Traditional LandscapeTraditional Landscape, New York
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Boxwood(Buxus spp.)King of structure. Useful as a hedge, structural backdrop, bed accent or container plant, boxwood is a workhorse throughout the garden. In partially shaded beds, it grows best with dappled-light exposure, such as under tree canopies. Cold hardiness depends on the species: B. sempervirens is hardy to minus 15 degrees Fahrenheit, or minus 26.1 degrees Celsius (zones 5 to 8); B. microphylla is hardy to minus 5 degrees Fahrenheit, or minus 20.6 degrees Celsius (zones 6 to 9); B. sinica var. insularis is hardy to minus 25 degrees Fahrenheit, or minus 31.7 degrees Celsius (zones 4 to 9). Foliage can turn brown if exposed to lower temperatures than listed.Plant combination: Boxwood (Buxus spp., zones 4 to 9) of various sizes: EvergreenWater requirement: Regular; low once establishedLight requirement: Full sun to part shade
4. Tile. Interspersing a few glazed tiles within brick paving works surprisingly well to bring color to a walkway. For this garden, the cobalt-blue tile pulls the color down from the doorway trim of the house for an integrated look. A simple, all-green planting palette draws attention to the hardscape materials and keeps the design from looking over-the-top.
Choosing your boxwood. All boxwoods are in the Buxus genus, with around 70 different species and hundreds of cultivars. Common, or English, boxwood (B. sempervirens, USDA zones 5 to 8; find your zone) gets bigger, grows faster and has more pointed leaves than dwarf English boxwood (B. sempervirens ‘Suffruticosa’, zones 5 to 8). Dwarf English boxwood is particularly prized for topiary and edging, as its slow-growing habit and dense form requires less pruning.Both littleleaf boxwood (B. microphylla, zones 6 to 9) and Korean boxwood (B. sinica var. insularis, zones 4 to 9) have narrow leaves and a compact form. Of all the Buxus species, Korean boxwood can survive in the lowest temperatures (down to Zone 4), making it the best choice for cold-winter regions.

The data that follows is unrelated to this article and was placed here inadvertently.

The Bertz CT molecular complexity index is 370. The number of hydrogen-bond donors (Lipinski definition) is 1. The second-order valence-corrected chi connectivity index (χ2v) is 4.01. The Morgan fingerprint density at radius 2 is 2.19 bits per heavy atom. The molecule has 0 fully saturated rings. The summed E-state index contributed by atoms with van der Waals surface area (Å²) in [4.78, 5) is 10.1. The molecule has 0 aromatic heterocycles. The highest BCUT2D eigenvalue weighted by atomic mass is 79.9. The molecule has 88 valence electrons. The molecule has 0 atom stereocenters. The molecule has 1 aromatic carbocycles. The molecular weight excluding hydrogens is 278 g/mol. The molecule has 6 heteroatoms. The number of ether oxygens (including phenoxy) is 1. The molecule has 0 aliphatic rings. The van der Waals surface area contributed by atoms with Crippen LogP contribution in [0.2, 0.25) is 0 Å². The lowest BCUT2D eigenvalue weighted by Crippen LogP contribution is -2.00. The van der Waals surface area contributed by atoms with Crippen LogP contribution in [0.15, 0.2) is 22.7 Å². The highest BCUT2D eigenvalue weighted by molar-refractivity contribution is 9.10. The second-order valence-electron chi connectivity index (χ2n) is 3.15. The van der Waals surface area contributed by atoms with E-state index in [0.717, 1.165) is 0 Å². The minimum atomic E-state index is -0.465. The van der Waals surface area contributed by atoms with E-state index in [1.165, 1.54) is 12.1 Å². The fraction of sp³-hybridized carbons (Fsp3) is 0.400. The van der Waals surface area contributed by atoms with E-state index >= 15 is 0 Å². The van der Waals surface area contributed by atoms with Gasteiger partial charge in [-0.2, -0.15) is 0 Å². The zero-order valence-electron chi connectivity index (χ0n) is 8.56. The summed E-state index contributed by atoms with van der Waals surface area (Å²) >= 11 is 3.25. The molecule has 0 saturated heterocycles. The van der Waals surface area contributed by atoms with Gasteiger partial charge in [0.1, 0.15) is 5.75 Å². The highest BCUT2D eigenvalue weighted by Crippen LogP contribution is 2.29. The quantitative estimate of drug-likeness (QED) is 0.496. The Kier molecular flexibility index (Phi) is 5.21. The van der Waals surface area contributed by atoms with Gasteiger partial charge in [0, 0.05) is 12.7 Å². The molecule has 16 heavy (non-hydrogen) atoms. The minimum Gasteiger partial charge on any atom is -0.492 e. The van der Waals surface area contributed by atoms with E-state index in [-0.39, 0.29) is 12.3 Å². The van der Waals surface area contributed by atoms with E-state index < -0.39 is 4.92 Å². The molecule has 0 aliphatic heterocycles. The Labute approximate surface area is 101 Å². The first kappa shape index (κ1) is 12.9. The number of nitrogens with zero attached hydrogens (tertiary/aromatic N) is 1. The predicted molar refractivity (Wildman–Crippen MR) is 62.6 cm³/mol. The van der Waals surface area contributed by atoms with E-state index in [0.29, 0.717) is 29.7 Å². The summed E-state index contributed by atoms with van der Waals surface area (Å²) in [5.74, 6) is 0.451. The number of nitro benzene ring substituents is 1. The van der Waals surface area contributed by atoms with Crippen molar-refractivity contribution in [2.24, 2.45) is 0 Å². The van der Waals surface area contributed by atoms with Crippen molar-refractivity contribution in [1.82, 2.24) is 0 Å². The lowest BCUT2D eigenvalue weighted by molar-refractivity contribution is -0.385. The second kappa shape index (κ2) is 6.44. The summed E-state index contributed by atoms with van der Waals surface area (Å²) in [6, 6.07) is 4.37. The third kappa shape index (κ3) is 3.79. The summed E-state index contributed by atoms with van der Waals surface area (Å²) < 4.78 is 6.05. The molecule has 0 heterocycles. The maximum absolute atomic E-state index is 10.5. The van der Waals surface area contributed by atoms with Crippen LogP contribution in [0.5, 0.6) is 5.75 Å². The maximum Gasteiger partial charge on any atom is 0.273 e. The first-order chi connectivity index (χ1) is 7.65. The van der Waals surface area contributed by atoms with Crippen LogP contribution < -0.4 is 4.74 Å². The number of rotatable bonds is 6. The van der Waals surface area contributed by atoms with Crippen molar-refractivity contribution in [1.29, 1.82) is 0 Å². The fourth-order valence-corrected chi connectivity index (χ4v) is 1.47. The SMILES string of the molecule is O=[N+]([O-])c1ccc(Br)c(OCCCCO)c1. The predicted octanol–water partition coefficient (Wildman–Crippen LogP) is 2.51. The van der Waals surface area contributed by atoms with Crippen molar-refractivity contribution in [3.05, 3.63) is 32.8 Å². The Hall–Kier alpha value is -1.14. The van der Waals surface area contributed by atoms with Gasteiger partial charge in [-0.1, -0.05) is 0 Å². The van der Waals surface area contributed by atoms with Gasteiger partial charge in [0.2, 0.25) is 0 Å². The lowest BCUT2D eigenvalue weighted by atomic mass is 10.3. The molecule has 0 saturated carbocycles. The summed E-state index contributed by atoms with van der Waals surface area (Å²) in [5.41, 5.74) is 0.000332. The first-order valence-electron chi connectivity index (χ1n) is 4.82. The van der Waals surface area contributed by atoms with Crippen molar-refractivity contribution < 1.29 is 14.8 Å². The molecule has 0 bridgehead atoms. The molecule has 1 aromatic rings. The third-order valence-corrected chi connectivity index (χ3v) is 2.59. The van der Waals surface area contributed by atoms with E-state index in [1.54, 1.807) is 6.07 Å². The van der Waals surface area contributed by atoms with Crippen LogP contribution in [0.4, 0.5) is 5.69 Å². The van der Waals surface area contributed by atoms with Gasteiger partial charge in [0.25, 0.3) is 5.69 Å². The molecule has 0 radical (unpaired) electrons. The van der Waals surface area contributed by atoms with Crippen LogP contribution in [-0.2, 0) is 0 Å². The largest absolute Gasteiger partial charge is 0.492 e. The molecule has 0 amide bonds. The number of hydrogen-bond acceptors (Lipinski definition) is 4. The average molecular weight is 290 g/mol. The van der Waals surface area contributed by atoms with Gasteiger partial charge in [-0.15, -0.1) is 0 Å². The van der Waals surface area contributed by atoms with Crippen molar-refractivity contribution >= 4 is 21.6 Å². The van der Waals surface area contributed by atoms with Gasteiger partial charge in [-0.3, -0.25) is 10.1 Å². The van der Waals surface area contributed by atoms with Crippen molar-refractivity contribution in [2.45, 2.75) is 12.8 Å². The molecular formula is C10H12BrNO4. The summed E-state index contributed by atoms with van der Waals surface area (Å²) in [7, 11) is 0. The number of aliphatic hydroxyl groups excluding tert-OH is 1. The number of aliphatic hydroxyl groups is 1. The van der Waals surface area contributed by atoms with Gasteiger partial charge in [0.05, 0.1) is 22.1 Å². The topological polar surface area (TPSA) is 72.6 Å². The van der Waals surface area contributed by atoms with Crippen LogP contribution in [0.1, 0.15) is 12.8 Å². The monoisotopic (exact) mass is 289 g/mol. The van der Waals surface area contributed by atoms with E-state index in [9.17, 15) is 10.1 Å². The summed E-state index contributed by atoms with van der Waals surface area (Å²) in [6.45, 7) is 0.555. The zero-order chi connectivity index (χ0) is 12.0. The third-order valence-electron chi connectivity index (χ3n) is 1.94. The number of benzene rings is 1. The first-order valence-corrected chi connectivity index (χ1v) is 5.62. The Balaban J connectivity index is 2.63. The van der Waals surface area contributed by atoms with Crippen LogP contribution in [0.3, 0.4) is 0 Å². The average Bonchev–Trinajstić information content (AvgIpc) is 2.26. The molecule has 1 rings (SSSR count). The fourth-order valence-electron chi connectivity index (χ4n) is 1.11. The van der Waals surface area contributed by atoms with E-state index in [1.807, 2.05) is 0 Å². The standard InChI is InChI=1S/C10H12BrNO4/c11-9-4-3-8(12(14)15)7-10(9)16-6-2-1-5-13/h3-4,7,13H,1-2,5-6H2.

1. Boxwood (Buxus spp.)Boxwood has been a popular landscape shrub for more than a thousand years. It’s featured prominently in traditional European garden designs, but it is equally at home in a modernist landscape. Prune this European native into any shape desired or leave it to grow in its shaggy, but naturally attractive, form. There are varieties for hedges from 10 inches to 10 feet tall. It is at its best in cool, humid climates.Where it will grow: Hardy to minus 20 degrees Fahrenheit, or minus 29 degrees Celsius (USDA zones 5 to 9; find your zone)Light requirement: Full sun or partial shadeWater requirement: ModerateMature size: Depends on varietySee how to grow boxwood